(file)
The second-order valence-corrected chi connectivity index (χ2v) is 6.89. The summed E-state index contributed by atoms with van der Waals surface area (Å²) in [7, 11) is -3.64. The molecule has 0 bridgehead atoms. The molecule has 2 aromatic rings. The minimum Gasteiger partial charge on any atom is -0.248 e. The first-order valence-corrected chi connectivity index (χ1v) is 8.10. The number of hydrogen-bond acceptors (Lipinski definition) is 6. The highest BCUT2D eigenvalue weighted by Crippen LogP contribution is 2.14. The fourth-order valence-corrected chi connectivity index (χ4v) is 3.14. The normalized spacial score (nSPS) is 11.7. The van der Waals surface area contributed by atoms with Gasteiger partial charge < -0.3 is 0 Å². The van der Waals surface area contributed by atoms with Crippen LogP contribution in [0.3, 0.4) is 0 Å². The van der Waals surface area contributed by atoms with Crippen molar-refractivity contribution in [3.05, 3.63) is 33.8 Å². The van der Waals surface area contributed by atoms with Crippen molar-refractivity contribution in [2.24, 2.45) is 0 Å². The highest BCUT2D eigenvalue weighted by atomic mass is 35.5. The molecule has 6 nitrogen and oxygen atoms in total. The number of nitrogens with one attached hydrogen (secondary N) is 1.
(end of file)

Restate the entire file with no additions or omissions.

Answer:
The second-order valence-corrected chi connectivity index (χ2v) is 6.89. The summed E-state index contributed by atoms with van der Waals surface area (Å²) in [7, 11) is -3.64. The molecule has 0 bridgehead atoms. The molecule has 2 aromatic rings. The minimum Gasteiger partial charge on any atom is -0.248 e. The first-order valence-corrected chi connectivity index (χ1v) is 8.10. The number of hydrogen-bond acceptors (Lipinski definition) is 6. The highest BCUT2D eigenvalue weighted by Crippen LogP contribution is 2.14. The fourth-order valence-corrected chi connectivity index (χ4v) is 3.14. The normalized spacial score (nSPS) is 11.7. The van der Waals surface area contributed by atoms with Gasteiger partial charge < -0.3 is 0 Å². The van der Waals surface area contributed by atoms with Crippen LogP contribution in [0.3, 0.4) is 0 Å². The van der Waals surface area contributed by atoms with Crippen molar-refractivity contribution in [3.05, 3.63) is 33.8 Å². The van der Waals surface area contributed by atoms with Crippen molar-refractivity contribution in [2.24, 2.45) is 0 Å². The highest BCUT2D eigenvalue weighted by atomic mass is 35.5. The molecule has 6 nitrogen and oxygen atoms in total. The number of nitrogens with one attached hydrogen (secondary N) is 1.